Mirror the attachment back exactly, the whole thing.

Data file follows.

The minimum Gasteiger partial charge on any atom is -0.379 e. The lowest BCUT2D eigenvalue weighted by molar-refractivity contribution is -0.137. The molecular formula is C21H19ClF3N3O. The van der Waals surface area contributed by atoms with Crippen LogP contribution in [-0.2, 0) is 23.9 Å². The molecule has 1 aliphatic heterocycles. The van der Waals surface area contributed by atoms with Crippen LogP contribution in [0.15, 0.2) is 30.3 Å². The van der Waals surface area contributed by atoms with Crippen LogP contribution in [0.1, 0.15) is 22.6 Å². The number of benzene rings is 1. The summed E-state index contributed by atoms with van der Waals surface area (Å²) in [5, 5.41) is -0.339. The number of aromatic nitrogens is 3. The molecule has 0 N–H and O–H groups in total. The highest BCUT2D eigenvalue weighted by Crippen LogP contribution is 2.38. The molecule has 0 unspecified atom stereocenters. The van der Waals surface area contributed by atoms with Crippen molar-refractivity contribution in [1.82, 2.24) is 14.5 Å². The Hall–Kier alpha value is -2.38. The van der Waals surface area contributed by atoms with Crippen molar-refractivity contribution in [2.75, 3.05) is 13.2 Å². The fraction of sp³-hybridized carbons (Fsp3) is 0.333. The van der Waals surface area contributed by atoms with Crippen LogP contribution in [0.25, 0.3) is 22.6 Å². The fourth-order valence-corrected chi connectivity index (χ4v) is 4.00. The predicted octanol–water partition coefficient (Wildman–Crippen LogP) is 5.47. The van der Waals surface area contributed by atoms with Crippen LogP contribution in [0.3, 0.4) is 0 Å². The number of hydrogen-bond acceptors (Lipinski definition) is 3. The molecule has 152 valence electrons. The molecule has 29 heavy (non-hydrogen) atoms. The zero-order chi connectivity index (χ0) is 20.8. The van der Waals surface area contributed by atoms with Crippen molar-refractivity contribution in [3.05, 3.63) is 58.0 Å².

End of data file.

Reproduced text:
The minimum Gasteiger partial charge on any atom is -0.379 e. The lowest BCUT2D eigenvalue weighted by molar-refractivity contribution is -0.137. The molecular formula is C21H19ClF3N3O. The van der Waals surface area contributed by atoms with Crippen LogP contribution in [-0.2, 0) is 23.9 Å². The molecule has 1 aliphatic heterocycles. The van der Waals surface area contributed by atoms with Crippen LogP contribution in [0.15, 0.2) is 30.3 Å². The van der Waals surface area contributed by atoms with Crippen LogP contribution in [0.1, 0.15) is 22.6 Å². The number of benzene rings is 1. The summed E-state index contributed by atoms with van der Waals surface area (Å²) in [5, 5.41) is -0.339. The number of aromatic nitrogens is 3. The molecule has 0 N–H and O–H groups in total. The highest BCUT2D eigenvalue weighted by Crippen LogP contribution is 2.38. The molecule has 0 unspecified atom stereocenters. The van der Waals surface area contributed by atoms with Crippen molar-refractivity contribution in [1.82, 2.24) is 14.5 Å². The Hall–Kier alpha value is -2.38. The van der Waals surface area contributed by atoms with Crippen molar-refractivity contribution in [2.75, 3.05) is 13.2 Å². The fraction of sp³-hybridized carbons (Fsp3) is 0.333. The van der Waals surface area contributed by atoms with Crippen LogP contribution in [0.25, 0.3) is 22.6 Å². The fourth-order valence-corrected chi connectivity index (χ4v) is 4.00. The predicted octanol–water partition coefficient (Wildman–Crippen LogP) is 5.47. The van der Waals surface area contributed by atoms with Crippen LogP contribution in [0.3, 0.4) is 0 Å². The number of hydrogen-bond acceptors (Lipinski definition) is 3. The molecule has 152 valence electrons. The molecule has 29 heavy (non-hydrogen) atoms. The zero-order chi connectivity index (χ0) is 20.8. The van der Waals surface area contributed by atoms with Crippen molar-refractivity contribution in [3.05, 3.63) is 58.0 Å².